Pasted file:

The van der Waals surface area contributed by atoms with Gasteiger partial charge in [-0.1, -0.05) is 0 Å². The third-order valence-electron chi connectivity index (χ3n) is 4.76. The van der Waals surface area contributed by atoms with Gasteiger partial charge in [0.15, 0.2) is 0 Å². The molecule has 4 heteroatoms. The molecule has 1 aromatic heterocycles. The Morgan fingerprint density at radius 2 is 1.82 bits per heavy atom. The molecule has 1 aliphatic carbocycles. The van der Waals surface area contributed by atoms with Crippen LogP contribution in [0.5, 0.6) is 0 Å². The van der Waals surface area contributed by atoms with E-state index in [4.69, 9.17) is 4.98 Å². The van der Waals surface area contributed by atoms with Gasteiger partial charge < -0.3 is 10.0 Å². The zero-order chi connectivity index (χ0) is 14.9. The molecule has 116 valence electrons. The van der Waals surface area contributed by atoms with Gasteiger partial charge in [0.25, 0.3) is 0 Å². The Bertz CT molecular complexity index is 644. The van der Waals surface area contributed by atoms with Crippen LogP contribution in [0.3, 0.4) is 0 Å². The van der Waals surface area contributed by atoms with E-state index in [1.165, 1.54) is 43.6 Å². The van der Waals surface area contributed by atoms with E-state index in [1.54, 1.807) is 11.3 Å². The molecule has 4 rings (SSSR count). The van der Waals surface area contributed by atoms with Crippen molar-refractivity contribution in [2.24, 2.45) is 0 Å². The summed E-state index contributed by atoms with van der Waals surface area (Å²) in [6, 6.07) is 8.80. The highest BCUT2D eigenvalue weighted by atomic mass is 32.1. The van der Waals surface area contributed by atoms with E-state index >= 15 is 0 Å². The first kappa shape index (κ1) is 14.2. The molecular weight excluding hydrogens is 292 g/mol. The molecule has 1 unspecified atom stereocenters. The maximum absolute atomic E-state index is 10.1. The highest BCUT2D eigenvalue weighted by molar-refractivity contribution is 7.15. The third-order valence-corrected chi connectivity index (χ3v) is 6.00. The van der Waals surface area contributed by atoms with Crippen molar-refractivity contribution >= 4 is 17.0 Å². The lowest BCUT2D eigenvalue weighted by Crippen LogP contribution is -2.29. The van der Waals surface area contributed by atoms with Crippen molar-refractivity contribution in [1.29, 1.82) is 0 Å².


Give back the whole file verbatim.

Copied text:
The van der Waals surface area contributed by atoms with Gasteiger partial charge in [-0.1, -0.05) is 0 Å². The third-order valence-electron chi connectivity index (χ3n) is 4.76. The van der Waals surface area contributed by atoms with Gasteiger partial charge in [0.15, 0.2) is 0 Å². The molecule has 4 heteroatoms. The molecule has 1 aromatic heterocycles. The Morgan fingerprint density at radius 2 is 1.82 bits per heavy atom. The molecule has 1 aliphatic carbocycles. The van der Waals surface area contributed by atoms with Crippen LogP contribution in [0.5, 0.6) is 0 Å². The van der Waals surface area contributed by atoms with E-state index in [4.69, 9.17) is 4.98 Å². The van der Waals surface area contributed by atoms with Gasteiger partial charge < -0.3 is 10.0 Å². The zero-order chi connectivity index (χ0) is 14.9. The molecule has 116 valence electrons. The van der Waals surface area contributed by atoms with Gasteiger partial charge in [0.25, 0.3) is 0 Å². The Bertz CT molecular complexity index is 644. The van der Waals surface area contributed by atoms with Crippen LogP contribution in [0.3, 0.4) is 0 Å². The van der Waals surface area contributed by atoms with E-state index in [1.165, 1.54) is 43.6 Å². The van der Waals surface area contributed by atoms with E-state index in [1.54, 1.807) is 11.3 Å². The molecule has 4 rings (SSSR count). The van der Waals surface area contributed by atoms with Crippen molar-refractivity contribution in [2.24, 2.45) is 0 Å². The summed E-state index contributed by atoms with van der Waals surface area (Å²) in [6, 6.07) is 8.80. The highest BCUT2D eigenvalue weighted by atomic mass is 32.1. The van der Waals surface area contributed by atoms with E-state index >= 15 is 0 Å². The first kappa shape index (κ1) is 14.2. The molecular weight excluding hydrogens is 292 g/mol. The molecule has 1 unspecified atom stereocenters. The maximum absolute atomic E-state index is 10.1. The highest BCUT2D eigenvalue weighted by molar-refractivity contribution is 7.15. The third-order valence-corrected chi connectivity index (χ3v) is 6.00. The van der Waals surface area contributed by atoms with Crippen molar-refractivity contribution >= 4 is 17.0 Å². The lowest BCUT2D eigenvalue weighted by Crippen LogP contribution is -2.29. The van der Waals surface area contributed by atoms with Crippen molar-refractivity contribution in [1.29, 1.82) is 0 Å².